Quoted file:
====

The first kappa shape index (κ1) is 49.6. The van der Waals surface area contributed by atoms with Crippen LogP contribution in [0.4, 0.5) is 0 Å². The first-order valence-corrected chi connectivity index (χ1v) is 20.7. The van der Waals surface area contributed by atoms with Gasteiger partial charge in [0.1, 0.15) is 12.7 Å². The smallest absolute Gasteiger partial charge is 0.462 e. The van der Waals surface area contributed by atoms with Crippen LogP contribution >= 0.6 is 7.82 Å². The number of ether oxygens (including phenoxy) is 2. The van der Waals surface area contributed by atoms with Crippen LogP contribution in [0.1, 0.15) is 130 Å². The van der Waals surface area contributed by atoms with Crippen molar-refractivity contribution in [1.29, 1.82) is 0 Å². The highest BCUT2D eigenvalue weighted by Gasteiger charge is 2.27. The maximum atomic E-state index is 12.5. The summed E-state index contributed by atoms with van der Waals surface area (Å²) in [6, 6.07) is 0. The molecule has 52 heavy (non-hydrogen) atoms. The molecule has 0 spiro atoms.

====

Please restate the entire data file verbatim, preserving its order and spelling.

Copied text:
The first kappa shape index (κ1) is 49.6. The van der Waals surface area contributed by atoms with Crippen LogP contribution in [0.4, 0.5) is 0 Å². The first-order valence-corrected chi connectivity index (χ1v) is 20.7. The van der Waals surface area contributed by atoms with Gasteiger partial charge in [0.1, 0.15) is 12.7 Å². The smallest absolute Gasteiger partial charge is 0.462 e. The van der Waals surface area contributed by atoms with Crippen LogP contribution >= 0.6 is 7.82 Å². The number of ether oxygens (including phenoxy) is 2. The van der Waals surface area contributed by atoms with Crippen LogP contribution in [0.1, 0.15) is 130 Å². The van der Waals surface area contributed by atoms with Crippen molar-refractivity contribution in [1.29, 1.82) is 0 Å². The highest BCUT2D eigenvalue weighted by Gasteiger charge is 2.27. The maximum atomic E-state index is 12.5. The summed E-state index contributed by atoms with van der Waals surface area (Å²) in [6, 6.07) is 0. The molecule has 52 heavy (non-hydrogen) atoms. The molecule has 0 spiro atoms.